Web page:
Cardinal George hopes reopened Our Lady of the Angels becomes symbol of peace
BY LISA DONOVAN Staff Reporter firstname.lastname@example.org April 14, 2012 5:22PM
Our Lady of the Angels Church Rededication Mass on April 14, 2012. Cardinal Francis George greets the faithful after the Mass. I Scott Stewart/Sun-Times
Updated: May 16, 2012 8:28AM
Cardinal Francis George led a rededication Mass at Our Lady of the Angels church Saturday — a spiritual rebirth for a Roman Catholic parish whose history is closely associated with tragedy.
Hundreds packed the church and choir loft at Augusta and Iowa — in the West Humboldt Park neighborhood — where the brilliant blue of the stained glass windows were accentuated by the creamy yellow of the church walls.
Ninety-two students and three nuns died in a fire at the parish school on Dec. 1, 1958; although it was rebuilt, the school eventually closed. And the church was closed in 1990, but two years ago, the Rev. Bob Lombardo, a Franciscan, led the push to renovate and reopen the church.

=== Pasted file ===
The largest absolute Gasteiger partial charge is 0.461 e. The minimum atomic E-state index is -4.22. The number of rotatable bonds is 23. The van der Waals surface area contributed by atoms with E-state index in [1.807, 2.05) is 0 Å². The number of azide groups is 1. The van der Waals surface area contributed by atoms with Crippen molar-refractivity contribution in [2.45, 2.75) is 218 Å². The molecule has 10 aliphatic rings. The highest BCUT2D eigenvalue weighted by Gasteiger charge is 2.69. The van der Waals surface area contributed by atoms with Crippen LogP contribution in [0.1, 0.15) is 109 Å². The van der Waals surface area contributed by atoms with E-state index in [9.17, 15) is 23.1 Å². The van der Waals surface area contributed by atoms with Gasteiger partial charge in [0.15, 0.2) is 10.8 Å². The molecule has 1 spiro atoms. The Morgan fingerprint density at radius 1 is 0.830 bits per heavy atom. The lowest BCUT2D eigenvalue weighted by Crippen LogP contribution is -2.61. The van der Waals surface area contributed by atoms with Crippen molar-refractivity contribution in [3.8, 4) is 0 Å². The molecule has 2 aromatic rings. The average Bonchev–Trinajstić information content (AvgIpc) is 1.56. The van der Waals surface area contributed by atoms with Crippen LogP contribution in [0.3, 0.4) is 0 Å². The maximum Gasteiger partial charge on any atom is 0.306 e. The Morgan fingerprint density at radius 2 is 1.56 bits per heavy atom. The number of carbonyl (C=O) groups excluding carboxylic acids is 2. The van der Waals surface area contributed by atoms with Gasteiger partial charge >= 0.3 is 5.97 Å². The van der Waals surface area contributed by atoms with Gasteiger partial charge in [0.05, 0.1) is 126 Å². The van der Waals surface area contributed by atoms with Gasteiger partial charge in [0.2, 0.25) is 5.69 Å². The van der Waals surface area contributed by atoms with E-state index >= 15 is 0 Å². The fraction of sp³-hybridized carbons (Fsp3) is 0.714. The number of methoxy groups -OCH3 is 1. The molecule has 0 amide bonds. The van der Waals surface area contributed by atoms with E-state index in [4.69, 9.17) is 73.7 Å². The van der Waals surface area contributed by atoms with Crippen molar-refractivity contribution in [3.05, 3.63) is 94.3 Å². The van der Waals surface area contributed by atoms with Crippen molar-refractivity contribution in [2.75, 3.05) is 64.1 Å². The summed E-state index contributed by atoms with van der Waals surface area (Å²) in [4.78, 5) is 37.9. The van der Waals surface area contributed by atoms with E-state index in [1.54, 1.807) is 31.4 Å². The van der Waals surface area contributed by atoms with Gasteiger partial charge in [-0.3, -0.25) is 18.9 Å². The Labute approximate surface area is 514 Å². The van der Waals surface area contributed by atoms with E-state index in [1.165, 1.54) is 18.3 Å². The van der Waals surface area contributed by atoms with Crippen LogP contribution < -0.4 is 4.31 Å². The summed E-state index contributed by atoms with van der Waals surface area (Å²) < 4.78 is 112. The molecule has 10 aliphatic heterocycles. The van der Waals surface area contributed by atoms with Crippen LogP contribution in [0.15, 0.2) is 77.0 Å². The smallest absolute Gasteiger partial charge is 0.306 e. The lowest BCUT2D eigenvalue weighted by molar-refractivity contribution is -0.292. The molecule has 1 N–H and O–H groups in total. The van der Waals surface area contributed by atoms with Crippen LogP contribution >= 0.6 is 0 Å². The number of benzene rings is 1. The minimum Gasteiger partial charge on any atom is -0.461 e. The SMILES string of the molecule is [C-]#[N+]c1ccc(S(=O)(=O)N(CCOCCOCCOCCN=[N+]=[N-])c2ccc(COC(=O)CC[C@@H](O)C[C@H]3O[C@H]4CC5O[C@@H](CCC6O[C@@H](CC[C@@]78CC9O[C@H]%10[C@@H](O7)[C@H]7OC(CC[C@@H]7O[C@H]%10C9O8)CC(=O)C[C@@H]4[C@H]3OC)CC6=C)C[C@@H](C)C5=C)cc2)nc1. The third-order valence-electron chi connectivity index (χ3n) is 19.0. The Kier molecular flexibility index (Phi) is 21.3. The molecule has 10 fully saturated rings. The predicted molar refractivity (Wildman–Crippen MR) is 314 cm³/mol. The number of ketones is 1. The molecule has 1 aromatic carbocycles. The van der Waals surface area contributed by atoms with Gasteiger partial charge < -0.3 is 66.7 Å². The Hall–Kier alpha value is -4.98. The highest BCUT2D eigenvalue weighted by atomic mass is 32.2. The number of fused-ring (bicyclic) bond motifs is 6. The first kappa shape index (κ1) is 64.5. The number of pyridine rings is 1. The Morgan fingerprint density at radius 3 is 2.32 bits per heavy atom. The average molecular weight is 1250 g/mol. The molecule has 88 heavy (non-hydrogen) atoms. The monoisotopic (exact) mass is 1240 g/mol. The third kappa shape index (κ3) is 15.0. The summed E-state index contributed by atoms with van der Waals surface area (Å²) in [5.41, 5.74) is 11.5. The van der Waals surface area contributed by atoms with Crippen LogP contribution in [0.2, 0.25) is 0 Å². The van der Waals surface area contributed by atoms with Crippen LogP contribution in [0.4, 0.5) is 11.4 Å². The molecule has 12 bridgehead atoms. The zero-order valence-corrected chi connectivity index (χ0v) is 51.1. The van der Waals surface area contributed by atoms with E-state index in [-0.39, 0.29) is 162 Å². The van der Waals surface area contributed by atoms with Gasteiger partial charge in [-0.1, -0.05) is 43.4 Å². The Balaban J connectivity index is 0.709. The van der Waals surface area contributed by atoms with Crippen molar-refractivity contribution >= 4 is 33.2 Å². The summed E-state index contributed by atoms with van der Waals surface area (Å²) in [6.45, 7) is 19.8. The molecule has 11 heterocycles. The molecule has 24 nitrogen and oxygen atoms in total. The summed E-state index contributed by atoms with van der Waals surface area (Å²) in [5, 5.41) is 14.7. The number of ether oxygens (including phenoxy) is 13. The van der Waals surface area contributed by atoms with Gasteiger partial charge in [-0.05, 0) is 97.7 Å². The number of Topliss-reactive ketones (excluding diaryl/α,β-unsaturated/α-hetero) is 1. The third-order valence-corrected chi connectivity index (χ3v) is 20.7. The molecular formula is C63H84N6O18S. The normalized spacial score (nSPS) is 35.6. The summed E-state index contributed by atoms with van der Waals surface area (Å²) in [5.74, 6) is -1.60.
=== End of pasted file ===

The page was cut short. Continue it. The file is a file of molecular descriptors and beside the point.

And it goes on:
During the homily, the cardinal said the church’s rebirth mirrors the Easter season when Catholics celebrate the risen Jesus Christ.
The cardinal did not mince words about the reasons for the church’s closure more than 20 years ago.
“Part of that is the tragic fire,” he said.
Part of it, too, was the crushing poverty and crime in the surrounding neighborhood — problems that still exist. He said some residents have been “trapped by those who would bring death to our society” by their involvement in “gang warfare” and “drug dealing.”
But he also praised those neighbors who ultimately supported the restoration. After the service, he also praised the volunteers and workers involved in a project that goes beyond bricks and mortar.
That includes the renovated rectory — now the Mission of Our Lady of the Angels, a Catholic outreach as well as a fledgling Franciscan community that stepped up to help Lombardo.
Then there is the old parish center, rehabbed under a partnership between the mission and YMCA of Metropolitan Chicago. Known now as the Kelly Hall YMCA, the center provides everything from after-school tutoring for children to healthy living programs for the elderly and food for struggling residents.
There is still more work to be done, as Lombardo pointed out: the bathrooms weren’t ready to be used, but there were some available at the YMCA.
But as far as he’s concerned, “this church has new life,” a smiling Lombardo told parishioners.
Outside the church, a 1949 graduate of the school, who declined to be named, said: “I’m just glad to see the church is going again. It’s just a happy day for everyone — look around.”